Meet Bertha Chan and Laura Zhang. Friends and founding members of PUURR, Hong Kong’s new collective celebrating femininity in any form.
They recognize the importance for carving out safe spaces for marginalized groups, and establishing PUURR is far from the first time they've undertaken this pursuit.
Laura is curator for pop-up art space 宀 Gallery, which provides a platform for emerging artists in Hong Kong; no easy feat in a city not typically known for the accessibility or inclusivity of its art scene.
For Bertha, the creation of PUURR was preceded by a catalogue of impactful work that has tackled harmful gender stereotypes. This includes founding both Curvasian, a platform celebrating the female figure in any form, and Drastic Social, a collective for creatives dedicated to making change.
So, why PUURR?
“PUURR is an intersectional femme-centric nightclub space created to foster inclusion, equality and self-expression,” says Laura. “There have been very limited spaces that support the marginalised groups in our society, so we exist to make that space for all; this is The PUURR Manifesto,” says Laura.
“The starting idea was that we wanted to have a club night that is focused around femininity and has a deeper kind of engagement,” explains Laura.
“Yes, these nights become a party but they start with something else – asking questions about identity and exploring self-image while nurturing connection in deeper way." - Laura Zhang
Both Laura and Bertha were born in Hong Kong. However, it was their contrasting early life experiences which appear to have shaped their commitment and shared contribution to the city's sub-culture today.
Laura grew up barefoot on one of the city's beautiful outlying islands, Lamma, before moving to the UK to study Fine Art and eventually returning to Hong Kong.
"The beautiful thing about this place is that it can be this powerful cultural hybrid but when I came back in 2014, I saw how even the most progressive spaces here were still so far behind what’s happening in US and Europe.
What's needed for meaningful progress is strong voices within the community to come together, rather than communities forming isolated bubbles. That's what collective's like PUURR are all about; connecting voices to make change."
"The beautiful thing about this place is that it can be this powerful cultural hybrid (but) what's needed for meaningful progress is strong voices within the community to come together." - Laura Zhang
Unlike Laura, Bertha lived her adolescence in Hong Kong, exploring the underground music scene of Aberdeen in pursuit of the very safe spaces that her work with Laura now fosters.
“Until the age of 10, I was shaped and formed by the traditional values of my family. However, after being introduced to western music by a classmate, my whole world opened up. As a result, I developed an interest in the underground music scene and skating,” smiles Bertha, fondly recalling these memories.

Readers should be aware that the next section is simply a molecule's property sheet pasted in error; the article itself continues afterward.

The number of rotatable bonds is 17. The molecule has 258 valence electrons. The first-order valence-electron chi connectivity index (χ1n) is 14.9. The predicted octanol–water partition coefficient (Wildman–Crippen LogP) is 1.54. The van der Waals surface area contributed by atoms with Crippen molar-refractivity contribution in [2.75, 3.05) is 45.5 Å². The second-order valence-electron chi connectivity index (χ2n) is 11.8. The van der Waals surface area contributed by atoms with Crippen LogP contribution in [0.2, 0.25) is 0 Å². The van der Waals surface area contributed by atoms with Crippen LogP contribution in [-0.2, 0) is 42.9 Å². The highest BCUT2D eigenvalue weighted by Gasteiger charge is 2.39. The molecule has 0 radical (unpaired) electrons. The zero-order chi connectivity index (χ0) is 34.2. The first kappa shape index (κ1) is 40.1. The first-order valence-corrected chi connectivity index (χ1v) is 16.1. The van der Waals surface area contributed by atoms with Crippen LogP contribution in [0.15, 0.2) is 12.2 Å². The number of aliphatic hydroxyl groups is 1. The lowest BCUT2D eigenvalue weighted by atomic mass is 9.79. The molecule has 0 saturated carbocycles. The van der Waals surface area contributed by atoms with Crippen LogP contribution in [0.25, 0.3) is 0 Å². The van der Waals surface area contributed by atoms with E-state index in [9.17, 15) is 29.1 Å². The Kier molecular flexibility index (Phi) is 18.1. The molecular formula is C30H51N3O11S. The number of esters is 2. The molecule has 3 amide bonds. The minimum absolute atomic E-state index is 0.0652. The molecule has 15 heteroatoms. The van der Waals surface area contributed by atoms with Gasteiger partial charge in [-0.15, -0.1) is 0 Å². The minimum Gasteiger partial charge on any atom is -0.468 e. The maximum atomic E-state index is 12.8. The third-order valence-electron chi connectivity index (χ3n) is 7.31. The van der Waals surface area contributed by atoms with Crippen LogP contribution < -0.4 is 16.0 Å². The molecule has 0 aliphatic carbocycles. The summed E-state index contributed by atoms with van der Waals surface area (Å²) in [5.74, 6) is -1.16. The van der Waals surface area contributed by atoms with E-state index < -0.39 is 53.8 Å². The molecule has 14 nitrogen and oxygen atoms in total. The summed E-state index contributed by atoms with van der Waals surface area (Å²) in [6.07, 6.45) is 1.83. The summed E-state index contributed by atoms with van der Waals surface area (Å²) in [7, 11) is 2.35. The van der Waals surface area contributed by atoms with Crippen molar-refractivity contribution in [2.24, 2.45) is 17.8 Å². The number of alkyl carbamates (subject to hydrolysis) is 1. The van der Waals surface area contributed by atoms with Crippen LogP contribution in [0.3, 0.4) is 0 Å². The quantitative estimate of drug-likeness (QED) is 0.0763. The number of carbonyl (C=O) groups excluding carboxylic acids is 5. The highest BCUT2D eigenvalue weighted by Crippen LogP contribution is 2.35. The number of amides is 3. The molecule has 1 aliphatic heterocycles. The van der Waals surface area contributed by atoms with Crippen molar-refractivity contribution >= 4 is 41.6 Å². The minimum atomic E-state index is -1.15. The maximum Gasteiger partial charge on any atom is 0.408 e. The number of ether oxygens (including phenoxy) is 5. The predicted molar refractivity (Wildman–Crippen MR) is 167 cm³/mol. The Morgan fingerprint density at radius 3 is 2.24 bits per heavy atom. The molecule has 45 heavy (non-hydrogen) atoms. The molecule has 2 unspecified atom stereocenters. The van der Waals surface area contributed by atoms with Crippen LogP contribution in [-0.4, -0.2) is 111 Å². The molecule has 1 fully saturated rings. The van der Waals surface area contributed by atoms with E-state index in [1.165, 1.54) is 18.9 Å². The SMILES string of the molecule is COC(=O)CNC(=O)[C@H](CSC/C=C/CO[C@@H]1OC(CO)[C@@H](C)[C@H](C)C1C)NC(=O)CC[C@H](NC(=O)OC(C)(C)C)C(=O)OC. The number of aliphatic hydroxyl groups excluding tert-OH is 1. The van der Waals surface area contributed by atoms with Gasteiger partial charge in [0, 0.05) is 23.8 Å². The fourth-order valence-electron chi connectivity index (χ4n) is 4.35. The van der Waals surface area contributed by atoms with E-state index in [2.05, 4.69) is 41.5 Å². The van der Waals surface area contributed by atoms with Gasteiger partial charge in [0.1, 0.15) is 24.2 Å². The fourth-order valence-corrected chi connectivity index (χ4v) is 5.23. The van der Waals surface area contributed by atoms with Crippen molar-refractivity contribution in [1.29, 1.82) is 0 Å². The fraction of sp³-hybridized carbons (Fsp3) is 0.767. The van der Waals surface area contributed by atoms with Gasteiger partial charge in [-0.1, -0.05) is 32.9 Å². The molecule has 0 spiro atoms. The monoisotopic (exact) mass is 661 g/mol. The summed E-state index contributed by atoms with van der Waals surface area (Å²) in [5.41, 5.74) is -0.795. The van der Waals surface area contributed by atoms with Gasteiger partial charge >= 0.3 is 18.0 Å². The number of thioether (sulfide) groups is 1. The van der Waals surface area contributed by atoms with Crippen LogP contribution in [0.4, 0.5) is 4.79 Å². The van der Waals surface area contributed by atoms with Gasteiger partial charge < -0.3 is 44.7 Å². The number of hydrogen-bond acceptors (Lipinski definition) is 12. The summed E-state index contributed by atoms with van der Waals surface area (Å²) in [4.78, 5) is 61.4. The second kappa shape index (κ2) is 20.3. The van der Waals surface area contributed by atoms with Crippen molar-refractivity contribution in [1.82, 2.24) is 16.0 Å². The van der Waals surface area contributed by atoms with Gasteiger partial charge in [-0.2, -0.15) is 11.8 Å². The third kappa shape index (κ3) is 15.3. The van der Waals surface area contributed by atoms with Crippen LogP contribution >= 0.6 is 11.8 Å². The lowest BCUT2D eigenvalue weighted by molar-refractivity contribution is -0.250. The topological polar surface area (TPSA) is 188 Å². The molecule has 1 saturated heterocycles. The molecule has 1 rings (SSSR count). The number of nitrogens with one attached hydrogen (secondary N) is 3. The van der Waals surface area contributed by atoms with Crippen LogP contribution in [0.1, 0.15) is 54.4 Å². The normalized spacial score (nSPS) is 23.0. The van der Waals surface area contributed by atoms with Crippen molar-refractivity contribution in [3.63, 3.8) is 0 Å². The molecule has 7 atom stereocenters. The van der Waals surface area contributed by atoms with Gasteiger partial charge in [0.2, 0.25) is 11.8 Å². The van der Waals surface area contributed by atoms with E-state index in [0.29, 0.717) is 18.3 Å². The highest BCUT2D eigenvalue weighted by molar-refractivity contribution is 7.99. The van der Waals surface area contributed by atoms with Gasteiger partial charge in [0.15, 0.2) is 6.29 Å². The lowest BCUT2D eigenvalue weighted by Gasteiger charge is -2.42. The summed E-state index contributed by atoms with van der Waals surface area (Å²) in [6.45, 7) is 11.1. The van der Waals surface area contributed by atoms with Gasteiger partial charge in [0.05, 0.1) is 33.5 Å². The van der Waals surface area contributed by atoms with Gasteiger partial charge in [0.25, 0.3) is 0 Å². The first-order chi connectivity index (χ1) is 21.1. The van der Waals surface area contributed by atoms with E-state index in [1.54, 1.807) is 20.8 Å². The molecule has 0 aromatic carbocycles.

"...my conservative local family...place value on women based on how beautiful, slim and domestic they are. They needed me to play a very traditional gender role in order be comfortable.." - Bertha Chan
“This was, of course, at odds with my conservative local family who place value on women based on how beautiful, slim and domestic they are. They needed me to play a very traditional gender role in order be comfortable, so when I skated or showed an interest in rock music, they struggled. Even now the family think I’m not normal - that I’m an ‘alien.’
Over the years my interest in art and subculture has developed even further which led me to founding PUURR, Curvasian and now, Drastic Social. I am building a community based around acceptance, inclusion and diversity; a community I myself struggled to find in Hong Kong for many years.”
How is PUURR trying to shift attitudes towards gender in Hong Kong?
“In traditional Asian culture, many people still think feminism means anti-men but that’s not what PUURR is about," Bertha asserts. "Ours is an inclusive space; one which welcomes you however you identify.”
“Femme-centric isn’t targeting women as a gender," continues Laura. "Feminine energy is about a softer approach and celebrating those who want to express themselves in a different way. It is fluid; genderless."
"Feminine energy is about a softer approach and celebrating those who want to express themselves in a different way. It is fluid; genderless."
Jo Cheung is a Hong Kong-based photographer.
Bryan Cheng, also Hong Kong-based, is a stylist.
They are both incredible and we highly recommend you get in touch for any creative projects.